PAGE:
My lug nuts are solid steel also clad; the snows are on steel wheels that came with their own lug nuts. I get to have both sets in my hands at once; no metal sleeves, just like the BMW

 

I am curious what happened that yours are deformed. I've used a Volvo lug wrench for decades; too much slop to notice this kind of thing. Let me know; I think I can scare up a second one. Does (Volvo) spark plugs on the other end. 

 

Have fun,

Frank


Edited by fbov, 06 November 2017 - 01:18 PM.


#10 OFFLINE   SnowStorm

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Posted 04 November 2017 - 07:29 PM

How did they get deformed?  In the pictures shown here you can see the "undercut" (or whatever it is called) in the corners of the 6 point socket.  Note (2) on that site under "Expert advice" says:

 

"A six-point socket is designed to contact the head of a fastener well away from the corners so contact is made on the thickest part of the socket and the flattest part of the fastener. This dramatically reduces the likelihood of slippage and rounding over the corners."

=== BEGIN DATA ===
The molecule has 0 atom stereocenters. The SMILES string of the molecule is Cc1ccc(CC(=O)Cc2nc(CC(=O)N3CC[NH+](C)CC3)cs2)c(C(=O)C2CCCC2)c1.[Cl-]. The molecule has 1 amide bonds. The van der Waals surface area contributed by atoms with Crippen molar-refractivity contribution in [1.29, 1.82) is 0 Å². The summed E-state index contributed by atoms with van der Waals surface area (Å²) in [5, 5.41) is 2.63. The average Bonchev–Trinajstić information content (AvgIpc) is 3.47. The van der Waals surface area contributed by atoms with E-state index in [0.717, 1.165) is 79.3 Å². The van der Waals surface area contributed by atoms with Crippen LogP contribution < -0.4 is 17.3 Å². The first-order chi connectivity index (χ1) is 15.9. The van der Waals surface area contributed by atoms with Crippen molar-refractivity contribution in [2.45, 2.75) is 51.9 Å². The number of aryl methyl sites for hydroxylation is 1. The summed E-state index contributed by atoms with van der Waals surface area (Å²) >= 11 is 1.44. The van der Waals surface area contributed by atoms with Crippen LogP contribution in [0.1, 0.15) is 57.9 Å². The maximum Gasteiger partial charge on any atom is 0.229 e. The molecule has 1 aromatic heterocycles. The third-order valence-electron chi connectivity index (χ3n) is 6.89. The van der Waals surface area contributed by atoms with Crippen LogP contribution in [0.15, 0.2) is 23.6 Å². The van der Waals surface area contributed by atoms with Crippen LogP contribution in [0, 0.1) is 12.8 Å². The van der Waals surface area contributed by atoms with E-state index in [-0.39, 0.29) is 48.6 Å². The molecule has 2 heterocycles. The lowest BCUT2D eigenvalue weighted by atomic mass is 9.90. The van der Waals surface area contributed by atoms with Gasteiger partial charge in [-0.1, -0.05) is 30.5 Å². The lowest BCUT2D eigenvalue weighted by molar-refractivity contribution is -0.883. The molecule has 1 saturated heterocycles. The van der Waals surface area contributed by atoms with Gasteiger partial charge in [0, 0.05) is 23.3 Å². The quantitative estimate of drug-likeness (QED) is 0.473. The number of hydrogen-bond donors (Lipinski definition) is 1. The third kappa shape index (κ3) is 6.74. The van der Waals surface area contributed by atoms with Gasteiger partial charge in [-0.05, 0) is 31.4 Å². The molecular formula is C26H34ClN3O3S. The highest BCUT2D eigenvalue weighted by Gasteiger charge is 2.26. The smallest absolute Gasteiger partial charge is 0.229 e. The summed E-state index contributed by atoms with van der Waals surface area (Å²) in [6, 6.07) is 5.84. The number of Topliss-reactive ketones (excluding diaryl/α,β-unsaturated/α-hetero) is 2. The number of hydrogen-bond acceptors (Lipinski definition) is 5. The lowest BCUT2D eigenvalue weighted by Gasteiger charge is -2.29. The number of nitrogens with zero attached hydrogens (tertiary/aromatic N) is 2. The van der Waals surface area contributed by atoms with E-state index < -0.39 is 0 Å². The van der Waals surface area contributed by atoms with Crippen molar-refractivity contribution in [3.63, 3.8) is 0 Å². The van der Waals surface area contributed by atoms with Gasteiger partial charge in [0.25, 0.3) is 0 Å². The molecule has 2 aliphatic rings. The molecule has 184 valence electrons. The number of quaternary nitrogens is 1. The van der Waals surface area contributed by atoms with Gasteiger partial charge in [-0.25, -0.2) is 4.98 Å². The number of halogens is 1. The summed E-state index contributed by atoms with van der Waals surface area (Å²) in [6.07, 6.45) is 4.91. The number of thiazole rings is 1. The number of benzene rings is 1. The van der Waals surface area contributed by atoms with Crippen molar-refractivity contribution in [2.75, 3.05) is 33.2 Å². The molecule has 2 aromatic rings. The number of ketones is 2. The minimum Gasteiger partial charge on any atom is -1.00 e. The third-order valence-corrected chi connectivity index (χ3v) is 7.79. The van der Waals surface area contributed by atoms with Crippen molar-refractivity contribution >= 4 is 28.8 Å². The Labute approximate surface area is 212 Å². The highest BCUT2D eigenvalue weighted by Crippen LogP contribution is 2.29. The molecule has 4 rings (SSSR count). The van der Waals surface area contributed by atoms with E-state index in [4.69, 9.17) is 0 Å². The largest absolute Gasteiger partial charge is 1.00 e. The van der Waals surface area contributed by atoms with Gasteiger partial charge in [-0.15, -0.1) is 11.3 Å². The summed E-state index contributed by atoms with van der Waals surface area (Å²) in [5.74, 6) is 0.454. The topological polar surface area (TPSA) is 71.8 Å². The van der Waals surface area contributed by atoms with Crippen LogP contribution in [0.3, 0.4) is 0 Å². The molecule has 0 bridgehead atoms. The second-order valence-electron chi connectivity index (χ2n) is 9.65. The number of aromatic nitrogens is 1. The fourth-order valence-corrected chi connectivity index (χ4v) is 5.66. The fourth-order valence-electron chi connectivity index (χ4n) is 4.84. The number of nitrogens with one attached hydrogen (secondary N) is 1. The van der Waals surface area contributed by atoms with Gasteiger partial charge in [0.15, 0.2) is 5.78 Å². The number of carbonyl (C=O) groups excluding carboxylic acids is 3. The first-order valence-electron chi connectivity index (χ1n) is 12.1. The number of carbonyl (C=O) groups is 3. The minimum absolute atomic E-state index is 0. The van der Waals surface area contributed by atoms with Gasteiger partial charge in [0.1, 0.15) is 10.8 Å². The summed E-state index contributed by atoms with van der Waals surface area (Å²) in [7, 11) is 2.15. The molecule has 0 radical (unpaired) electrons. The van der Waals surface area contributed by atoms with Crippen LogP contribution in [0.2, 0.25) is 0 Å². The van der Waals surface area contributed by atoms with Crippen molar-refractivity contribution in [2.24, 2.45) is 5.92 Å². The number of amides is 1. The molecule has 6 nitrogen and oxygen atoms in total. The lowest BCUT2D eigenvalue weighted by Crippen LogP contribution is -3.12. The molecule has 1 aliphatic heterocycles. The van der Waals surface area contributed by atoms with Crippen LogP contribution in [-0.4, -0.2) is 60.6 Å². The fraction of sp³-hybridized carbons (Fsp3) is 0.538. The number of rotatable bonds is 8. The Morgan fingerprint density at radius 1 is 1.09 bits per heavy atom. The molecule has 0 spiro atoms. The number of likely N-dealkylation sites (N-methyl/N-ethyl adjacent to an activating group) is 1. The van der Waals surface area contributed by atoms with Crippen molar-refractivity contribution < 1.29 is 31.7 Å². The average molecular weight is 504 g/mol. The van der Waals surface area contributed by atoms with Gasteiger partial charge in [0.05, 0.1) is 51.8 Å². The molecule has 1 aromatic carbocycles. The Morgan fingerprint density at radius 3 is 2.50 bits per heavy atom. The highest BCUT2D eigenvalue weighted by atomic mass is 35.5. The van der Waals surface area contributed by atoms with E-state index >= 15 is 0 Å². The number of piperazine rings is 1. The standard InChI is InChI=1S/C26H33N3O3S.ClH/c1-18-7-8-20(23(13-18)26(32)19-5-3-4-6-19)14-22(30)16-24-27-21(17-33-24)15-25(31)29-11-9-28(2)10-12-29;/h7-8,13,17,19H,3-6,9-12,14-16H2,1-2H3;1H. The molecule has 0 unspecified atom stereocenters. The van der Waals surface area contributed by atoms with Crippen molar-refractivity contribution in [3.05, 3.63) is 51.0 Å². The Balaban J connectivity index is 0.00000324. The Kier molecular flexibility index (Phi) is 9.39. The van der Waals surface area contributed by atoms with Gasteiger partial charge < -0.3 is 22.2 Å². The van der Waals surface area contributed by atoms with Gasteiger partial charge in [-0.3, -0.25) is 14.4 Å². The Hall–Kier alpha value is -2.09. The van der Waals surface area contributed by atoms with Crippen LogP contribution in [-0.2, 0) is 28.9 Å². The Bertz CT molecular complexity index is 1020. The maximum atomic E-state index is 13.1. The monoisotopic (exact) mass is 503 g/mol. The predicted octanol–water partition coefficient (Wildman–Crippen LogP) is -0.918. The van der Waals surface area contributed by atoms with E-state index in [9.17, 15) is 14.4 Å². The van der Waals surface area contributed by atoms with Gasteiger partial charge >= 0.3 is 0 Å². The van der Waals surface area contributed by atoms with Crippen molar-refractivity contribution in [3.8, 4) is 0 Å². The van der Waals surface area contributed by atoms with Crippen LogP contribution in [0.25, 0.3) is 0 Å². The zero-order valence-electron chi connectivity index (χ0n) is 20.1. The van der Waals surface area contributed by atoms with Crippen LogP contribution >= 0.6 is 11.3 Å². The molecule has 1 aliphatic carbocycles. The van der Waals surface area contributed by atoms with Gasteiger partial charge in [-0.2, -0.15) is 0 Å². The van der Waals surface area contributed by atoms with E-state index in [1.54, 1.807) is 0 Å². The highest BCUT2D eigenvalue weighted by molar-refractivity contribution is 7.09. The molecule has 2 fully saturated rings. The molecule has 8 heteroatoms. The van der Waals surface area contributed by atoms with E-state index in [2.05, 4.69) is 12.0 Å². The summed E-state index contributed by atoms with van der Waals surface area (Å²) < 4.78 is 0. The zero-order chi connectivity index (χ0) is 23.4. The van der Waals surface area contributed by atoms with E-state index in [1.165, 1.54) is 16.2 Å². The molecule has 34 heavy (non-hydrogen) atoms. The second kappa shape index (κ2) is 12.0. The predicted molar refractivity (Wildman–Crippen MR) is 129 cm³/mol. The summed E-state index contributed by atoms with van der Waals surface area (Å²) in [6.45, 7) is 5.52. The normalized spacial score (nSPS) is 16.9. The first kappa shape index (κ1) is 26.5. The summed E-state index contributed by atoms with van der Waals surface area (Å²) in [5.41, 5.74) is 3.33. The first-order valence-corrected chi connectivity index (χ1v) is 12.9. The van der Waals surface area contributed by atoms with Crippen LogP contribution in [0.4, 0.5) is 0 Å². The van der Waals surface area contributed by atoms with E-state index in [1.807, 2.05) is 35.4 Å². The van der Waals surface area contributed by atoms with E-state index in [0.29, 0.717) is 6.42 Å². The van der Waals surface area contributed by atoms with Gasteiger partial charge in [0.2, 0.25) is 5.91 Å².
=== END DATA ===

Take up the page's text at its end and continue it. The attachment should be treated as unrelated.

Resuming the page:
Impact sockets are like the 6 point one shown.  On my car, you can clearly see marks where the socket (at my tire dealer) has been contacting the nut - they are well back from the corners.  You can also feel the bulging on the very corners of the nuts.  So, I'm quite certain that the repeated loosening and tightening is deforming the metal covers.  But as I said, the 6 point (1/2" drive) socket I bought recently goes on fine.  A 12 point socket won't go on some of the nuts at all - others with difficulty.  Before buying 20 new lug nuts you might want to try spending a few bucks on a 6 point socket.  Worked for me.


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#11 ONLINE   Plus 3 Golfer

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Posted 04 November 2017 - 08:36 PM

IMO, you do not want to use an "oversize" socket on a nut as it will round the corners because the area of contact of the socket with the nut will be smaller and more towards the edge of the nut.  My guess is that with our clad lugnut, it is likely that the clading will deform more using an oversize socket or a 12 point socket than the proper impact socket.

 

My impact socket set is over 25 years old and has the rounded interior corners like in SS's link above.  Like SS says when using the proper socket you can see the impact area on the nut is well back from the corner whether its a solid or clad lugnut.